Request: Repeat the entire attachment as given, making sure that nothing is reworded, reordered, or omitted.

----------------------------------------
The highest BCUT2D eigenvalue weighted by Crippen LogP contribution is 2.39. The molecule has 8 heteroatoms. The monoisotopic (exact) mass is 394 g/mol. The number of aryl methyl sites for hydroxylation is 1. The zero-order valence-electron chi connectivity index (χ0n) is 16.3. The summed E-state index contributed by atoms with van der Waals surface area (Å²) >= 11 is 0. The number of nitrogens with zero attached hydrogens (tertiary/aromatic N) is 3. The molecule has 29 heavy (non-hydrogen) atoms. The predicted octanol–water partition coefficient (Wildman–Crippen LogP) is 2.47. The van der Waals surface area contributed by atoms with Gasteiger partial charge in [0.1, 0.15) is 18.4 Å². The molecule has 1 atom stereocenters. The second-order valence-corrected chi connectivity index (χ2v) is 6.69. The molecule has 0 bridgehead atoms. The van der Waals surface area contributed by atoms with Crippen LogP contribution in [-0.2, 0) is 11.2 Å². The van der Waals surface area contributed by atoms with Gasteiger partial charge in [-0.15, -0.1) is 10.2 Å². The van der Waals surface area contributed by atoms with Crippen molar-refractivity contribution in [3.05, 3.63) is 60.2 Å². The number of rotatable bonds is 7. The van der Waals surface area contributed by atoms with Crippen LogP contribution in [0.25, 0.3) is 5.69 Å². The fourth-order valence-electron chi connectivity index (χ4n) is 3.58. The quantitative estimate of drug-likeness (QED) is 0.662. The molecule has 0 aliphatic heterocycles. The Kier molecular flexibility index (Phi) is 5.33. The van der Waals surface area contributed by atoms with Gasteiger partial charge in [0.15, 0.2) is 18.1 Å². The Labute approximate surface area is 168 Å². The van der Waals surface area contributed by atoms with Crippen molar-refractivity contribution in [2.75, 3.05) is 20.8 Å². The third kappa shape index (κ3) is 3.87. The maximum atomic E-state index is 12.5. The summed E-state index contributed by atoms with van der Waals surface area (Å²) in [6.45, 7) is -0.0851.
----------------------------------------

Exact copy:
The highest BCUT2D eigenvalue weighted by Crippen LogP contribution is 2.39. The molecule has 8 heteroatoms. The monoisotopic (exact) mass is 394 g/mol. The number of aryl methyl sites for hydroxylation is 1. The zero-order valence-electron chi connectivity index (χ0n) is 16.3. The summed E-state index contributed by atoms with van der Waals surface area (Å²) >= 11 is 0. The number of nitrogens with zero attached hydrogens (tertiary/aromatic N) is 3. The molecule has 29 heavy (non-hydrogen) atoms. The predicted octanol–water partition coefficient (Wildman–Crippen LogP) is 2.47. The van der Waals surface area contributed by atoms with Gasteiger partial charge in [0.1, 0.15) is 18.4 Å². The molecule has 1 atom stereocenters. The second-order valence-corrected chi connectivity index (χ2v) is 6.69. The molecule has 0 bridgehead atoms. The van der Waals surface area contributed by atoms with Crippen LogP contribution in [-0.2, 0) is 11.2 Å². The van der Waals surface area contributed by atoms with Gasteiger partial charge in [-0.15, -0.1) is 10.2 Å². The van der Waals surface area contributed by atoms with Crippen molar-refractivity contribution in [3.05, 3.63) is 60.2 Å². The number of rotatable bonds is 7. The van der Waals surface area contributed by atoms with Crippen LogP contribution in [0.25, 0.3) is 5.69 Å². The fourth-order valence-electron chi connectivity index (χ4n) is 3.58. The quantitative estimate of drug-likeness (QED) is 0.662. The molecule has 0 aliphatic heterocycles. The Kier molecular flexibility index (Phi) is 5.33. The van der Waals surface area contributed by atoms with Gasteiger partial charge in [0.15, 0.2) is 18.1 Å². The Labute approximate surface area is 168 Å². The van der Waals surface area contributed by atoms with Crippen molar-refractivity contribution in [2.75, 3.05) is 20.8 Å². The third kappa shape index (κ3) is 3.87. The maximum atomic E-state index is 12.5. The summed E-state index contributed by atoms with van der Waals surface area (Å²) in [6.45, 7) is -0.0851.